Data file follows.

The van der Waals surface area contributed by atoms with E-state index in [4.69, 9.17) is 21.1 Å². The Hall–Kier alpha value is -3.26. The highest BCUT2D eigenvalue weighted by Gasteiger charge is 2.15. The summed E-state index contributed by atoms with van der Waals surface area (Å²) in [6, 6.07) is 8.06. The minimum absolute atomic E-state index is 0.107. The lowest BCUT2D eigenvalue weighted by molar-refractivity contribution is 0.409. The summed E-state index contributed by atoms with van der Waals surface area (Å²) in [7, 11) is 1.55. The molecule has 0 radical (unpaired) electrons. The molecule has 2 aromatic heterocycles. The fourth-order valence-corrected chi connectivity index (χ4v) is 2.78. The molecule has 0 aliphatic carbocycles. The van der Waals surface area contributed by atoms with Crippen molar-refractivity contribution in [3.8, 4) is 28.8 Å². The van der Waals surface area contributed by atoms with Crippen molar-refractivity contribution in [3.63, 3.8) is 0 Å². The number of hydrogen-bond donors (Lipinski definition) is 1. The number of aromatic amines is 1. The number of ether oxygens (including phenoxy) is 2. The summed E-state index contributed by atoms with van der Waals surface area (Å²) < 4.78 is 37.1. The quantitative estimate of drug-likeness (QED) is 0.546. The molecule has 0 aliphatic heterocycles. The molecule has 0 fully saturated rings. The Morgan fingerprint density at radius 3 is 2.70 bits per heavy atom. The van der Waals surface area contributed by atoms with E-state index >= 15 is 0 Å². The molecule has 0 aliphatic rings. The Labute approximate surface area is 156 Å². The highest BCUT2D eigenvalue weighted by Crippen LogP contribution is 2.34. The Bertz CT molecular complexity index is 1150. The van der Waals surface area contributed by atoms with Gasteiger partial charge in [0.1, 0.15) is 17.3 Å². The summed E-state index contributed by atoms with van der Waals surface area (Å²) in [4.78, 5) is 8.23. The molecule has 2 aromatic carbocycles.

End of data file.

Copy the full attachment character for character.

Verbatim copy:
The van der Waals surface area contributed by atoms with E-state index in [4.69, 9.17) is 21.1 Å². The Hall–Kier alpha value is -3.26. The highest BCUT2D eigenvalue weighted by Gasteiger charge is 2.15. The summed E-state index contributed by atoms with van der Waals surface area (Å²) in [6, 6.07) is 8.06. The minimum absolute atomic E-state index is 0.107. The lowest BCUT2D eigenvalue weighted by molar-refractivity contribution is 0.409. The summed E-state index contributed by atoms with van der Waals surface area (Å²) in [7, 11) is 1.55. The molecule has 0 radical (unpaired) electrons. The molecule has 2 aromatic heterocycles. The fourth-order valence-corrected chi connectivity index (χ4v) is 2.78. The molecule has 0 aliphatic carbocycles. The van der Waals surface area contributed by atoms with Crippen molar-refractivity contribution in [3.8, 4) is 28.8 Å². The van der Waals surface area contributed by atoms with Crippen molar-refractivity contribution in [3.63, 3.8) is 0 Å². The number of hydrogen-bond donors (Lipinski definition) is 1. The number of aromatic amines is 1. The number of ether oxygens (including phenoxy) is 2. The summed E-state index contributed by atoms with van der Waals surface area (Å²) < 4.78 is 37.1. The quantitative estimate of drug-likeness (QED) is 0.546. The molecule has 0 aliphatic heterocycles. The molecule has 0 fully saturated rings. The Morgan fingerprint density at radius 3 is 2.70 bits per heavy atom. The van der Waals surface area contributed by atoms with E-state index >= 15 is 0 Å². The molecule has 0 aliphatic rings. The Labute approximate surface area is 156 Å². The highest BCUT2D eigenvalue weighted by Crippen LogP contribution is 2.34. The Bertz CT molecular complexity index is 1150. The van der Waals surface area contributed by atoms with Gasteiger partial charge in [0.1, 0.15) is 17.3 Å². The summed E-state index contributed by atoms with van der Waals surface area (Å²) in [4.78, 5) is 8.23. The molecule has 2 aromatic carbocycles.